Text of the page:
Steelrising Combat

Enemies with ease

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Steelrising is a significantly easier game than I anticipated. With immobilization and a couple of nasty status effects, you can keep the majority of enemies locked down, unable to move. The game lets you carry as much ammo as you want, meaning you can fire frost bullets from a distance, freeze enemies, hit them a bunch, and then retreat. You can also hold an almost infinite amount of restorative items, making exploration less rewarding.

By the halfway point, I rarely found myself testing out new gear as everything was going down in just a few hits anyway. Though the difficulty balancing felt a little off, the level design is consistently strong. The game is filled with doors, paths and hallways, that hint at one part of a level, only for a new passage to open up later on. It does a lot with small levels, making them feel winding and big whilst rarely feeling confusing.

This is complemented by a travel and side quest system that lets you discover more of the world. Your quests are taken in a log, tell you what you've done so far and what general area you will find the solution. This being said, you have to do a lot of legwork yourself. You can travel between a handful of major areas but the game is great at reintroducing you to areas you have already seen but in a totally different light.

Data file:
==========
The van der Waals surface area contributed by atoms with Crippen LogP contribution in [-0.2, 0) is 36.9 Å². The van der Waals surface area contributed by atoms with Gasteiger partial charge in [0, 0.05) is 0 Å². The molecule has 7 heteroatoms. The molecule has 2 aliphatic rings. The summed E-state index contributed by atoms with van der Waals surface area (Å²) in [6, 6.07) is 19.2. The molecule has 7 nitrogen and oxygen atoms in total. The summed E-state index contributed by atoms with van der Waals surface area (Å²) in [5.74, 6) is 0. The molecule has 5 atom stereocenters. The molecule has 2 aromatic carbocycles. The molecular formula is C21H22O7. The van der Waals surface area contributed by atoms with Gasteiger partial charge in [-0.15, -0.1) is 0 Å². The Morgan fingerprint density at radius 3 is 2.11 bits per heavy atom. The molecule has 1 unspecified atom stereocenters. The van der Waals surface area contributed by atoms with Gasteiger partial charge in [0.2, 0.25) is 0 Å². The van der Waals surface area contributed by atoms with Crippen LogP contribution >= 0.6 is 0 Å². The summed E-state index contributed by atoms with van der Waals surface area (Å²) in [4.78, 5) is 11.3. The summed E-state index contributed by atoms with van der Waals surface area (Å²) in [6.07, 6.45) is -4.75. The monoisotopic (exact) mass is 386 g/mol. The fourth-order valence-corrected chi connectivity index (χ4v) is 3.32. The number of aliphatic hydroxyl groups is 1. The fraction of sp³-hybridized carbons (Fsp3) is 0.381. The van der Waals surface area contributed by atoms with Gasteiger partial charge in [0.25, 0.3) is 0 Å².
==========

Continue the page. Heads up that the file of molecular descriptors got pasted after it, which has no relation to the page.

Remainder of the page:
Steelrising on a high platform

A new inspiration

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One of the ways it makes exploration feel organic is through new skills. Taking as much from Metroidvanias as it does Dark Souls, you are given a grappling hook and a way of busting down walls, allowing you to explore previous levels in new ways. Seeing everything from the ground, you are given great verticality near the end that lets you explore a whole new domain.

Steelrising is a game that builds upon foundations I'm very familiar with and infuses it with something I'm not. Its Rococo steampunk aesthetic is just another way it does this. Blending history and alternate history, things feel brought to life from intricate clockwork designs. They feel fantastical yet they ground themself in interesting ways. It's a universe that is wild but consistent.

Unfortunately, the game itself isn't always that consistent. There's a floatiness to combat that took me a little while to get used to and it's certainly not without its glitches. This being said, once I became invested in it, I really started to enjoy the ride. Steelrising is a game that asks you to follow it where it goes and, if you can do that, you can have a pretty good time. If you're willing to overlook some mechanical issues, you get one of the more unique takes on the Soulslike formula.

As Soulslikes become more and more popular, it becomes harder to justify sinking time into every new idea that comes out. Like The Surge before it, Steelrising has just enough fresh ideas to stay entertaining and just enough problems not to hit the heights of the genre.

This being said, it is one of the most competent and complete titles Spiders have worked on and a sign of what they're capable of achieving. It doesn't have the ambition of Greedfall but makes up for it in execution alone.

Steelrising
Steelrising is a familiar game with just enough to really stand on its own two feet. It's not a revolution but it could have been the start of one.
PS5

A copy of Steelrising was provided by the publisher.